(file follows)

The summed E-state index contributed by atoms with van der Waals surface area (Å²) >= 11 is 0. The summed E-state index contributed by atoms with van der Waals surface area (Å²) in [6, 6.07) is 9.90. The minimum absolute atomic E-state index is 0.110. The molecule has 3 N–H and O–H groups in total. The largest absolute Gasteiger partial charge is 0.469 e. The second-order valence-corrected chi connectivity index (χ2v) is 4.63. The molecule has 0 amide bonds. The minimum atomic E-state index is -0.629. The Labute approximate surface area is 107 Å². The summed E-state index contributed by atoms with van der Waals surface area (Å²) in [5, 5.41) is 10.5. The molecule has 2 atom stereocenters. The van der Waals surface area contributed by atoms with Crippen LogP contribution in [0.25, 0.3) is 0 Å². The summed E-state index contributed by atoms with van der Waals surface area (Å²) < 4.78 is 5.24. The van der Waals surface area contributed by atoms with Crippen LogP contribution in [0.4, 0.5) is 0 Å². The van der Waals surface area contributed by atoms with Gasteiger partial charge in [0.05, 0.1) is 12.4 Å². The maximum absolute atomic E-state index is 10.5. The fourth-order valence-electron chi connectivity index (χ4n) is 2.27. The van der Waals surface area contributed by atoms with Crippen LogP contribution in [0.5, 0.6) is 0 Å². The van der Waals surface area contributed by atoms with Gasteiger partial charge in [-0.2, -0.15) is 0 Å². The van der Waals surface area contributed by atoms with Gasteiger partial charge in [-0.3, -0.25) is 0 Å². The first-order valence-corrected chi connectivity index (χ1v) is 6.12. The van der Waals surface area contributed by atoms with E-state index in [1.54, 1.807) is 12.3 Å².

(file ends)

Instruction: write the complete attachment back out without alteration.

The summed E-state index contributed by atoms with van der Waals surface area (Å²) >= 11 is 0. The summed E-state index contributed by atoms with van der Waals surface area (Å²) in [6, 6.07) is 9.90. The minimum absolute atomic E-state index is 0.110. The molecule has 3 N–H and O–H groups in total. The largest absolute Gasteiger partial charge is 0.469 e. The second-order valence-corrected chi connectivity index (χ2v) is 4.63. The molecule has 0 amide bonds. The minimum atomic E-state index is -0.629. The Labute approximate surface area is 107 Å². The summed E-state index contributed by atoms with van der Waals surface area (Å²) in [5, 5.41) is 10.5. The molecule has 2 atom stereocenters. The van der Waals surface area contributed by atoms with Crippen LogP contribution in [0.25, 0.3) is 0 Å². The summed E-state index contributed by atoms with van der Waals surface area (Å²) < 4.78 is 5.24. The van der Waals surface area contributed by atoms with Crippen LogP contribution in [0.4, 0.5) is 0 Å². The van der Waals surface area contributed by atoms with Gasteiger partial charge in [0.05, 0.1) is 12.4 Å². The maximum absolute atomic E-state index is 10.5. The fourth-order valence-electron chi connectivity index (χ4n) is 2.27. The van der Waals surface area contributed by atoms with Crippen LogP contribution in [0.5, 0.6) is 0 Å². The van der Waals surface area contributed by atoms with Gasteiger partial charge in [-0.2, -0.15) is 0 Å². The van der Waals surface area contributed by atoms with Gasteiger partial charge in [-0.3, -0.25) is 0 Å². The first-order valence-corrected chi connectivity index (χ1v) is 6.12. The van der Waals surface area contributed by atoms with E-state index in [1.54, 1.807) is 12.3 Å².